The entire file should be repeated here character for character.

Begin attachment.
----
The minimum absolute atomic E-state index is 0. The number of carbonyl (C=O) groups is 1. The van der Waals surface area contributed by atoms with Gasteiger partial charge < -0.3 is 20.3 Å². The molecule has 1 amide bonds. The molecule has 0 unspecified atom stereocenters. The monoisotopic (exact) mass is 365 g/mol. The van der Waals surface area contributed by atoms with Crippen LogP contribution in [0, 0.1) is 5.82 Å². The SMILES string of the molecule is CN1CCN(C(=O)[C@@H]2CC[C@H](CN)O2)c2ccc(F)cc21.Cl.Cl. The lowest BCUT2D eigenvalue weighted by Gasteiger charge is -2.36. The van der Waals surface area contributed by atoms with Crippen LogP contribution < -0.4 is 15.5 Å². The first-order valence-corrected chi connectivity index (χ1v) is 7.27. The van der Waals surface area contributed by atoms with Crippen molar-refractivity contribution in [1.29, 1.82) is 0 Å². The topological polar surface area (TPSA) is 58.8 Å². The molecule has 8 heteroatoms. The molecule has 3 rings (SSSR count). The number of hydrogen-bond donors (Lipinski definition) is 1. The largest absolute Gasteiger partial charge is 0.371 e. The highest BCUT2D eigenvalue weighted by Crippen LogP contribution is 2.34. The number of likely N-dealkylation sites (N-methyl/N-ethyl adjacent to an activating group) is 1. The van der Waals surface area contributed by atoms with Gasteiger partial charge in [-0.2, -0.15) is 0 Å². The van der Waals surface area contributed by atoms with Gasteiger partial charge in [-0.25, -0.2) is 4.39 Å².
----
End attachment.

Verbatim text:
The minimum absolute atomic E-state index is 0. The number of carbonyl (C=O) groups is 1. The van der Waals surface area contributed by atoms with Gasteiger partial charge < -0.3 is 20.3 Å². The molecule has 1 amide bonds. The molecule has 0 unspecified atom stereocenters. The monoisotopic (exact) mass is 365 g/mol. The van der Waals surface area contributed by atoms with Crippen LogP contribution in [0, 0.1) is 5.82 Å². The SMILES string of the molecule is CN1CCN(C(=O)[C@@H]2CC[C@H](CN)O2)c2ccc(F)cc21.Cl.Cl. The lowest BCUT2D eigenvalue weighted by Gasteiger charge is -2.36. The van der Waals surface area contributed by atoms with Crippen LogP contribution < -0.4 is 15.5 Å². The first-order valence-corrected chi connectivity index (χ1v) is 7.27. The van der Waals surface area contributed by atoms with Crippen molar-refractivity contribution in [1.29, 1.82) is 0 Å². The topological polar surface area (TPSA) is 58.8 Å². The molecule has 8 heteroatoms. The molecule has 3 rings (SSSR count). The number of hydrogen-bond donors (Lipinski definition) is 1. The largest absolute Gasteiger partial charge is 0.371 e. The highest BCUT2D eigenvalue weighted by Crippen LogP contribution is 2.34. The number of likely N-dealkylation sites (N-methyl/N-ethyl adjacent to an activating group) is 1. The van der Waals surface area contributed by atoms with Gasteiger partial charge in [-0.2, -0.15) is 0 Å². The van der Waals surface area contributed by atoms with Gasteiger partial charge in [-0.25, -0.2) is 4.39 Å².